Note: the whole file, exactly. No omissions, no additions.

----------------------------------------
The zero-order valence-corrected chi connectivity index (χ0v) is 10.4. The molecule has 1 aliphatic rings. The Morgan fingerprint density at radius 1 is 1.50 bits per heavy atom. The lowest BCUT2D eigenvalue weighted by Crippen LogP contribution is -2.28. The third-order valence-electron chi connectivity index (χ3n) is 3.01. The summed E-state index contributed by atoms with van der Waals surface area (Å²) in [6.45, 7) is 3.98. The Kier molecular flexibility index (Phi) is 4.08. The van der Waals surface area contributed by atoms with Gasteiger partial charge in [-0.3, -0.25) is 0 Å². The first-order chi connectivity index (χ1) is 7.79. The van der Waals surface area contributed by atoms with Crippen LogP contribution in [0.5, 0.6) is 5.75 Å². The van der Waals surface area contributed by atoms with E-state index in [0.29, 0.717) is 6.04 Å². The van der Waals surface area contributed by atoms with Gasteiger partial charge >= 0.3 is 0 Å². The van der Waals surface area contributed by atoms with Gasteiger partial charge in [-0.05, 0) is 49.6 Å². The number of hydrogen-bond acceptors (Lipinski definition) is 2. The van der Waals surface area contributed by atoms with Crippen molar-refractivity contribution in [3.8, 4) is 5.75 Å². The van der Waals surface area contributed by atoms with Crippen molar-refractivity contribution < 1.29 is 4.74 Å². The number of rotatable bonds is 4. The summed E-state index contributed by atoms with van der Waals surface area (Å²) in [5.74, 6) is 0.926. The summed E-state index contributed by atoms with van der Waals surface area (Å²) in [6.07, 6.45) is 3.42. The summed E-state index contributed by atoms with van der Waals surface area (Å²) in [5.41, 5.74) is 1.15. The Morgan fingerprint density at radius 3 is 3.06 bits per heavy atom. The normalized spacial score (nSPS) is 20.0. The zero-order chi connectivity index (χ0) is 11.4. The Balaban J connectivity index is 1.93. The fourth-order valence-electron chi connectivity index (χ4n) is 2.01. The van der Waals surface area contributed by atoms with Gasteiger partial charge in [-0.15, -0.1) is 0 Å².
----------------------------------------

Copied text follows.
The zero-order valence-corrected chi connectivity index (χ0v) is 10.4. The molecule has 1 aliphatic rings. The Morgan fingerprint density at radius 1 is 1.50 bits per heavy atom. The lowest BCUT2D eigenvalue weighted by Crippen LogP contribution is -2.28. The third-order valence-electron chi connectivity index (χ3n) is 3.01. The summed E-state index contributed by atoms with van der Waals surface area (Å²) in [6.45, 7) is 3.98. The Kier molecular flexibility index (Phi) is 4.08. The van der Waals surface area contributed by atoms with Gasteiger partial charge in [-0.3, -0.25) is 0 Å². The first-order chi connectivity index (χ1) is 7.79. The van der Waals surface area contributed by atoms with Crippen LogP contribution in [0.5, 0.6) is 5.75 Å². The van der Waals surface area contributed by atoms with E-state index in [0.29, 0.717) is 6.04 Å². The van der Waals surface area contributed by atoms with Gasteiger partial charge >= 0.3 is 0 Å². The van der Waals surface area contributed by atoms with Gasteiger partial charge in [-0.05, 0) is 49.6 Å². The number of hydrogen-bond acceptors (Lipinski definition) is 2. The van der Waals surface area contributed by atoms with Crippen molar-refractivity contribution in [3.8, 4) is 5.75 Å². The van der Waals surface area contributed by atoms with Crippen molar-refractivity contribution < 1.29 is 4.74 Å². The number of rotatable bonds is 4. The summed E-state index contributed by atoms with van der Waals surface area (Å²) in [5.74, 6) is 0.926. The summed E-state index contributed by atoms with van der Waals surface area (Å²) in [6.07, 6.45) is 3.42. The summed E-state index contributed by atoms with van der Waals surface area (Å²) in [5.41, 5.74) is 1.15. The Morgan fingerprint density at radius 3 is 3.06 bits per heavy atom. The normalized spacial score (nSPS) is 20.0. The zero-order chi connectivity index (χ0) is 11.4. The Balaban J connectivity index is 1.93. The fourth-order valence-electron chi connectivity index (χ4n) is 2.01. The van der Waals surface area contributed by atoms with Gasteiger partial charge in [-0.15, -0.1) is 0 Å².